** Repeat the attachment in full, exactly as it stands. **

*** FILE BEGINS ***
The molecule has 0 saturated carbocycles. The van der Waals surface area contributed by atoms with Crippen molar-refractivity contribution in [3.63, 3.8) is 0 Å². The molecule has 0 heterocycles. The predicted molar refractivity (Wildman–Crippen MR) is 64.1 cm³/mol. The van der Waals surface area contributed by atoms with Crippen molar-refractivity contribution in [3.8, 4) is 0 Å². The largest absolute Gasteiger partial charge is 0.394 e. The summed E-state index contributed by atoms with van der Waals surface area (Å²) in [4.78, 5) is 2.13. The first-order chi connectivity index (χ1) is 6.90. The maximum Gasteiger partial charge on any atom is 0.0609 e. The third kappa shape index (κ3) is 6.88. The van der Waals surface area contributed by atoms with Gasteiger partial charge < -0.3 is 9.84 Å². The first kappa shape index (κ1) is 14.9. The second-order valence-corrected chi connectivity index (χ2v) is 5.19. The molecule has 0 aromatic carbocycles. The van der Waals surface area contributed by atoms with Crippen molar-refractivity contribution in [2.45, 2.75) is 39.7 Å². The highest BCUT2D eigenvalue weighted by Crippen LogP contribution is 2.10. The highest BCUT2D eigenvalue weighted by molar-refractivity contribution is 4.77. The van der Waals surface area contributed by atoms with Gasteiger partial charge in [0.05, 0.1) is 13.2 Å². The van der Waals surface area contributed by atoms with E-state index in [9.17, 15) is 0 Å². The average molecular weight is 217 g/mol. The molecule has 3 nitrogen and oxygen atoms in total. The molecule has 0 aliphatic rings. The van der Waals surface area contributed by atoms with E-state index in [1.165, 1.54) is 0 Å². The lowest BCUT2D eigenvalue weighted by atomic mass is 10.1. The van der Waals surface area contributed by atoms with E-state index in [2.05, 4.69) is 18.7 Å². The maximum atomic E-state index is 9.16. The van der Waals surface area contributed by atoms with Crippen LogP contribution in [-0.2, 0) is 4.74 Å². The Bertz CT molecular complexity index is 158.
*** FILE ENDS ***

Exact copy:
The molecule has 0 saturated carbocycles. The van der Waals surface area contributed by atoms with Crippen molar-refractivity contribution in [3.63, 3.8) is 0 Å². The molecule has 0 heterocycles. The predicted molar refractivity (Wildman–Crippen MR) is 64.1 cm³/mol. The van der Waals surface area contributed by atoms with Crippen molar-refractivity contribution in [3.8, 4) is 0 Å². The largest absolute Gasteiger partial charge is 0.394 e. The summed E-state index contributed by atoms with van der Waals surface area (Å²) in [4.78, 5) is 2.13. The first-order chi connectivity index (χ1) is 6.90. The maximum Gasteiger partial charge on any atom is 0.0609 e. The third kappa shape index (κ3) is 6.88. The van der Waals surface area contributed by atoms with Gasteiger partial charge < -0.3 is 9.84 Å². The first kappa shape index (κ1) is 14.9. The second-order valence-corrected chi connectivity index (χ2v) is 5.19. The molecule has 0 aromatic carbocycles. The van der Waals surface area contributed by atoms with Crippen molar-refractivity contribution in [2.45, 2.75) is 39.7 Å². The highest BCUT2D eigenvalue weighted by Crippen LogP contribution is 2.10. The highest BCUT2D eigenvalue weighted by molar-refractivity contribution is 4.77. The van der Waals surface area contributed by atoms with Gasteiger partial charge in [0.05, 0.1) is 13.2 Å². The van der Waals surface area contributed by atoms with E-state index in [9.17, 15) is 0 Å². The average molecular weight is 217 g/mol. The molecule has 3 nitrogen and oxygen atoms in total. The molecule has 0 aliphatic rings. The van der Waals surface area contributed by atoms with E-state index in [1.165, 1.54) is 0 Å². The lowest BCUT2D eigenvalue weighted by atomic mass is 10.1. The van der Waals surface area contributed by atoms with E-state index in [2.05, 4.69) is 18.7 Å². The maximum atomic E-state index is 9.16. The van der Waals surface area contributed by atoms with Crippen LogP contribution in [-0.2, 0) is 4.74 Å². The Bertz CT molecular complexity index is 158.